Arlington Antebellum Home and Gardens is a sight to see with architecture back to the 1940s, as well as tours, a tearoom, beautiful gardens, and decorative arts. Another beautiful spot to check out is the Wynton M. Blount Cultural Park where you'll find the Shakespeare Garden, picnic areas, trails and sculptures. Moundville Archaeological Park is a unique glimpse into the lives of Birmingham's indigenous inhabitants through a large collection of curios and other historical memorabilia. In addition to the museum, there is a campground for those who love the outdoors.
Music and Cinema
For the music aficionados, Birmingham offers many concerts and other musical attractions. The Boutwell Auditorium, located in downtown Birmingham, presents a variety of concerts, theatrical performances, and rock shows. If you're a fan of music and art festivals, City Stages is the place to be in June. One of the largest music festivals in the South, City Stages showcases 150 acts over ten different stages consisting of jazz, rock, country, and gospel music.
During the month of May, the Do Dah Day Festival kicks off in the Southside of Birmingham. Note to animal lovers: the Do Dah Day festival benefits local animal shelters. The festival provides a huge parade, live music, and an interactive street fair.
Take a break from the music scene to check out the Sidewalk Moving Picture Festival in downtown Birmingham in September. This independent film festival showcases over 80 films in six different theaters consisting of documentaries, student films, and shorts. If you feel like catching a movie or viewing a live show, be sure to check out the Alabama Theatre. Here you'll find beautiful architecture dating back to the 1920s in addition to classic films and live performances.
For a good laugh and deliciously refreshing drinks, the Stardome Theater is a great place to check out. Offering live comedy, variety shows, and even magicians, you are sure to enjoy every minute. If you work up an appetite from laughing so hard, you're covered. The Stardome Theater provides snacks, small entrees, and drinks ranging from wine to soda.
Venture down to the Southside and check out The Nick Rocks, a late-night club featuring live music and a full bar. Adding to the Southern comfort, The Nick is situated in an old farmhouse-like building with a fence made of logs.
For a glimpse into the local music scene, the Zydeco is a nightclub and restaurant that promotes local bands. Serving Cajun cuisine, draft beer, and cocktails, Zydeco allows you to get the true Southern feel of Birmingham.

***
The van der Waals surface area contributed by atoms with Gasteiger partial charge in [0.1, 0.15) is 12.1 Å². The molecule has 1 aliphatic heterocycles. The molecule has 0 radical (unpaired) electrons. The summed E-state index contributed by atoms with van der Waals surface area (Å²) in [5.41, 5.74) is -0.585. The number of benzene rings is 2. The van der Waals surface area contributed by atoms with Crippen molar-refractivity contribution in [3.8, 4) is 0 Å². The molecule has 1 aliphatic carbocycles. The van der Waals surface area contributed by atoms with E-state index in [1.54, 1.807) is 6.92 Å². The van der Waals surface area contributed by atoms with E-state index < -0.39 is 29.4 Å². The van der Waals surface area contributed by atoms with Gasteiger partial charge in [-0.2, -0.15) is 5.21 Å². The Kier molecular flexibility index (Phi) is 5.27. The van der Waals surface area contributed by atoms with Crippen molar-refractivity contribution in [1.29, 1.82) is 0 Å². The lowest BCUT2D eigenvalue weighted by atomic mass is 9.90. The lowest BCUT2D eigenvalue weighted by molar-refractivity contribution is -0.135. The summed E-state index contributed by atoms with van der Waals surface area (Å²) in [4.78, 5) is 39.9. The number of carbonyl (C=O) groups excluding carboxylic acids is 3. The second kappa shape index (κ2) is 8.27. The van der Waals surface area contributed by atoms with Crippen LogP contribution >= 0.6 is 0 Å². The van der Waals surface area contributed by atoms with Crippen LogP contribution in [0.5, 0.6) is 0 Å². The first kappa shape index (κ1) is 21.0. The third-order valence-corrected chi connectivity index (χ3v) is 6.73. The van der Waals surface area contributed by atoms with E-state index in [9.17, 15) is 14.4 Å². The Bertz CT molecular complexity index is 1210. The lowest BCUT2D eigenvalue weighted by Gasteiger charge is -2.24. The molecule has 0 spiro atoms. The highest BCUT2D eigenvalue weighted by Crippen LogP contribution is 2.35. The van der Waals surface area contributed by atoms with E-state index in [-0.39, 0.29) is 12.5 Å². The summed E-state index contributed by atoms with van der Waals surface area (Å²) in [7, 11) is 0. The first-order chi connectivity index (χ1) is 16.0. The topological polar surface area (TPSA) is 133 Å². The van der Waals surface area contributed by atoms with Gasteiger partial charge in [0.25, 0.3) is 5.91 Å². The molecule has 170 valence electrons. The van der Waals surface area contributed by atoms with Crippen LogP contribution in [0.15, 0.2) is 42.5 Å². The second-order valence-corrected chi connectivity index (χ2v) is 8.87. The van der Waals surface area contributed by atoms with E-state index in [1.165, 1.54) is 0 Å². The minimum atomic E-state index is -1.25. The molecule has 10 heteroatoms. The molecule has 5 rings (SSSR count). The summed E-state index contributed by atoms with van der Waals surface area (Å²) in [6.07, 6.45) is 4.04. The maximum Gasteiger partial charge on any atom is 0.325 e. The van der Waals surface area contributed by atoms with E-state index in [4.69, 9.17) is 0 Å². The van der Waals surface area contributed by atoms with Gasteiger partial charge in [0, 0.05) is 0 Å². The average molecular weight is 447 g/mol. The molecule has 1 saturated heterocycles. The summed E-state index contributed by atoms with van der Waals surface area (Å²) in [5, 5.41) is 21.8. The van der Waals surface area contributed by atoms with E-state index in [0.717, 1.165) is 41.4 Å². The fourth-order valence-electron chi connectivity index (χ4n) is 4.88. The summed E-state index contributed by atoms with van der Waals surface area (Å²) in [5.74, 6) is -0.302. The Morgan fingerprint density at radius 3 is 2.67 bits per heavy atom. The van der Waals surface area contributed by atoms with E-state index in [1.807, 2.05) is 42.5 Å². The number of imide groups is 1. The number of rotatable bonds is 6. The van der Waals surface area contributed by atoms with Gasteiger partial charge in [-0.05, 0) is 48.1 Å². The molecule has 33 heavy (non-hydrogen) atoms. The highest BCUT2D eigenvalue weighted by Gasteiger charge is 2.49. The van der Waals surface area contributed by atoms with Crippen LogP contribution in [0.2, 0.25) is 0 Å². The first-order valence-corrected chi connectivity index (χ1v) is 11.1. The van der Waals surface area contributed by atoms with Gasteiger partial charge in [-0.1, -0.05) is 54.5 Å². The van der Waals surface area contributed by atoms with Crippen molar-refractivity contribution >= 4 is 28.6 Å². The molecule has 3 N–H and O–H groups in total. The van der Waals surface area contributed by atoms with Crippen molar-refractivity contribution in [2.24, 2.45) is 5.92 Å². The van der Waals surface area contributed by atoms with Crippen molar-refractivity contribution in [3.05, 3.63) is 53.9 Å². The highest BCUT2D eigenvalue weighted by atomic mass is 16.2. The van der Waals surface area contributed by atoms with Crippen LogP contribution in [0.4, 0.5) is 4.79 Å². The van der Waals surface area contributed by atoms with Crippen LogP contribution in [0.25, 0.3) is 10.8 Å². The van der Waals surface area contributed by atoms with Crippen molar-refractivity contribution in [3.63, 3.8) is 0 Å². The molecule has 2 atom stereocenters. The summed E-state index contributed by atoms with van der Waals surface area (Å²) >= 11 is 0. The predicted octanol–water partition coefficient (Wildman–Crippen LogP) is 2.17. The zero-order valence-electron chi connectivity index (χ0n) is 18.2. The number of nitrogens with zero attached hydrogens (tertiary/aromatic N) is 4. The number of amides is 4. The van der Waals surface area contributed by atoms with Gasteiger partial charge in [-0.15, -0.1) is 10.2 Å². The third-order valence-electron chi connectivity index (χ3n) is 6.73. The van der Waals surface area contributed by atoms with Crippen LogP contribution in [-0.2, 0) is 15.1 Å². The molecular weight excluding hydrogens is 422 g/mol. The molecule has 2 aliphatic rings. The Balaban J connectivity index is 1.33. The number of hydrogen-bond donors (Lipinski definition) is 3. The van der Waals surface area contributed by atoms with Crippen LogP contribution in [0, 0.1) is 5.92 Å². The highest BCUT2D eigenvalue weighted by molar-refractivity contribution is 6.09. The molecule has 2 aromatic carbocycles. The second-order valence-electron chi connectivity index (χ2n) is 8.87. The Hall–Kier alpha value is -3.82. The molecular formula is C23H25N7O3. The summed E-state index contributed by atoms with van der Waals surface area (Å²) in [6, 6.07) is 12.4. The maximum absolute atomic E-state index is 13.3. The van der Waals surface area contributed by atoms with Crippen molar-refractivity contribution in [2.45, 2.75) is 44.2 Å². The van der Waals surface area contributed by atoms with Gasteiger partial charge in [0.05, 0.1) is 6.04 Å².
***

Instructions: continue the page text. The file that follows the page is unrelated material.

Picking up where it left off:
In many ways Birmingham feels like a small, friendly city, but the metro area extends over 4,034 square miles and continues to spread in all directions. The Magic City comprises many smaller cities, all separated by driving distances. Public transportation is limited to a bus system that is only convenient within the downtown and University of Alabama at Birmingham (UAB) campus. As a result, it is useful either to choose a hotel in the neighborhood where you plan to spend most of your time, or to rent a car and start navigating.
Although Birmingham's downtown is just beginning its renaissance, the area puts visitors within walking distance of some of the city's most historic architecture. Attractions such as the Alabama Theatre, McWane Science Center, the central business district and government office buildings are all picturesque. Downtown is intimately tied to the rhythms of the business world. As a result, many establishments close on weekday evenings and weekends, leaving this area surprisingly quiet and sparse for a city center. The Tutwiler Hotel and the Sheraton Birmingham offer deluxe accommodations, and are two of the city's best lodging options.
Among the many advantages of staying in Southside is that it puts you near the most vibrant nightlife and eclectic shopping in the city, particularly around Five Points South and Pepper Place. Its proximity to the UAB makes the area convenient for visitors with business at the college or medical center, especially since parking at the hotel can help avoid UAB's abysmal parking situation. (Several metro-area hotels offer shuttle service to UAB.)
The Pickwick Hotel offers Art Deco-inspired décor in the heart of Five Points, along with small but busy meeting facilities. Adjacent to the UAB campus are the Doubletree Hotel Birmingham, Parliament Medical Center Hotel & Suites, and Best Western Medical Center Inn.
Homewood and Mountain Brook
Near I-280 you'll find the nicely landscaped Mountain Brook Inn, the inexpensive yet comfortable Hampton Inn Mountain Brook, and Courtyard Birmingham Homewood. The latter is designed for business travelers and sits just across the street from the Brookwood Mall.
Homewood's Wildwood retail and dining area, located at the Lakeshore Drive exit off I-65, includes several chain hotels and motor inns including La Quinta Inns & Suites Birmingham Homewood, Suburban Lodge, Howard Johnson Inn, Microtel Inn and, for extended stays, Studio Plus.
Travelers heading to Tuscaloosa often stay on the west side of Birmingham, where you can also find Alabama Adventure Theme Park, Watermark Place outlets, the Bessemer Civic Center, and other points of interest. Most western accommodations are inexpensive or moderately priced. The Fairfield Inn Birmingham West and such Bessemer hotels as the Masters Economy Inn, Days Inn and Best Western Bessemer are all viable accommodation options.